Throughout the Canterbury Tales, various characters are introduced and tell a tale, each of which tells a different story. All of the tales are unique and address different issues. “The Miller’s Tale” is the second of the many stories and varies from all of the rest. As seen from the “General Prologue,” Chaucer clearly depicts the Miller as a crude, slobbish man who will say anything. This reputation is held true as the Miller drunkenly tells a story full of adultery and bickering. Despite the scandalous nature of “The Miller’s Tale,” the story also displays some of Chaucer’s prominent beliefs. As “The Miller’s Prologue” and “The Miller’s Tale” are told, it becomes evident that Chaucer is challenging the common roles and behaviors of women, and he is also questioning the effectiveness of social class.
Perhaps one of the most controversial pieces of writing during the Medieval Era was Geoffrey Chaucer’s revolutionary epic, The Canterbury Tales. This revolutionary work was not only groundbreaking for the topics discussed, but also the language that it was written in. Chaucer forever changed the landscape of literature by deliberately writing his work in English, which was the common vernacular of the time. This meant that reading literature was no longer just for the aristocrats and scholars. Chaucer, as the narrator, introduces the common man into the world of literature using the basic premise that a group of pilgrims is telling tales to pass the time during their journey from London to Canterbury. The third story, “The Reeve’s Tale,” offers
Geoffrey Chaucer wrote The Canterbury Tales in the late 1400s. By conceiving the idea of a pilgrimage to Canterbury in which each character strives to tell the best story, Chaucer cleverly reveals a particular social condition of England during the time. In this time period, the status, role, and attitudes towards women was clearly different from that of today. Two tales in Chaucer's collection specifically address this subject: the Miller's tale and the Reeve's tale. The interplay between the tales and characters further enhances the similar viewpoints these stories have towards women.
Geoffrey Chaucer’s Canterbury Tales is a fictional book about people who are going to Canterbury to receive the blessings of St. Thomas Becket. The Host suggests that to make a journey pleasant, every member has to tell a story and the person who tells the best story will get free dinner paid by the other members. The Host decides to accompany other members to Canterbury and serves as the judge of the Tale. A relationship is usually seen between a teller of a tale and the tale that he or she decides to share. The Pardoner, The Merchant, and the Wife of Bath use their feelings and experience to teach the lessons in the tale. Merchant has poor and second-rate views on marriage whereas Pardoner commits lot of sins and frauds and Wife of Bath wants womens to have control over their life.
The Canterbury Tales by Geoffrey Chaucer can be understood as a text that criticizes glossing and those who gloss. In this case, glossing a text is the comments, explanations, and interpretations one infers from reading the piece of literature and the understanding that can be taken away from it; this is different for every individual who reads the written word. I believe Chaucer wrote some of these tales as a critique of certain figures in his society. The question one should ask when reading, or being read to, is what is the meaning behind the text and where does the meaning lie. When, directly, reading a text one can determine the meaning of the author through one’s own interpretation. When one is being read to, they are being given the information in a biased form; this prevents one from being able to interpret the text for oneself and leads to the audience being glossed, as well as the text, and Chaucer criticizes the crowd’s contentedness to be glossed at and to.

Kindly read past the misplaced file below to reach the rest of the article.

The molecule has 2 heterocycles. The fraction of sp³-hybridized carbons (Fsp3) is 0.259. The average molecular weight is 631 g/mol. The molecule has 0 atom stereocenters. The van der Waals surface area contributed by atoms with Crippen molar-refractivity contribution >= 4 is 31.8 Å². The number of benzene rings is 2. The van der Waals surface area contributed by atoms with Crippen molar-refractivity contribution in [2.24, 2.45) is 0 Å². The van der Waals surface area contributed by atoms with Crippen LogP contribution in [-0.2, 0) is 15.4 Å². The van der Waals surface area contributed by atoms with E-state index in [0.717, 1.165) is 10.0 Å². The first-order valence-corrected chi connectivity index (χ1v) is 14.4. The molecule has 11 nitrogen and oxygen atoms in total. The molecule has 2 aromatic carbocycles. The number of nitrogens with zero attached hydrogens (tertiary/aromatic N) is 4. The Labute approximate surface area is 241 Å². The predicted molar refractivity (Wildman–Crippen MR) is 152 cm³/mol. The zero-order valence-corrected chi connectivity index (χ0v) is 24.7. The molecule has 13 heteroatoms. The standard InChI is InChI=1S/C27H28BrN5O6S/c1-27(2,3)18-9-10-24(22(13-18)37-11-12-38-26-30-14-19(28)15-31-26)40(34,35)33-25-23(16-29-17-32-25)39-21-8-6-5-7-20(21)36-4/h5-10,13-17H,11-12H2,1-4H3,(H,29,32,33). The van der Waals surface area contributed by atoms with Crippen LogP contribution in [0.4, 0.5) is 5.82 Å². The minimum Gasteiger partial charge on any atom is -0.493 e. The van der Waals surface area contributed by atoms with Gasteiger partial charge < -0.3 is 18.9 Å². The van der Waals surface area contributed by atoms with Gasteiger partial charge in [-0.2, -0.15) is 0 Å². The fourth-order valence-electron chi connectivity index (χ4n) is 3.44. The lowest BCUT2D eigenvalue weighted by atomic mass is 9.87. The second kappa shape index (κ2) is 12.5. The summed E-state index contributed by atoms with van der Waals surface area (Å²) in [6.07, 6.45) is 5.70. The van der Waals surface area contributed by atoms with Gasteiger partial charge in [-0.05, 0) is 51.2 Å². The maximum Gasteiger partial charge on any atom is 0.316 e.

The Canterbury Tales by Geoffrey Chaucer is a story of a contest who can tell the best tale. The rules of the contest were as follows: Each pilgrim would tell four tales for the trip to Canterbury, two on the journey there and two on the way back.. The tales will be judged by the Host for it’s entertainment and moral lessons. The winner of the contest will enjoy a meal paid for by the remaining pilgrims at the Host's Inn. “The Miller’s Tale” had fulfilled the criteria to win the contest. It was a shorter story, but it was entertaining and had a few lessons that can be learned from hearing or reading it. This story is significant because it does a great job of pointing out of some of the problems in the church during that time as well as how the morals of some people were not strong as well.
In Chaucer's Canterbury Tales a storytelling competition is proposed by the Host. In his mind, it was only proper for the Knight to tell his story first. The sneaky Host rigged the drawing of straws and the Knight won the honor of going first. He told a Roman Epic of loyalty and love, set in classical antiquity that portrayed his gallant manner and elevated social class. The Miller's Tale, a parody of the Knight's Tale, came next. The Miller's Tale was more contemporary and left out many of the ideals that were displayed by the characters in the Knight's Tale. This fabliau told by the Miller seemed to debase the Knight's Tale and also to debase the Knight himself.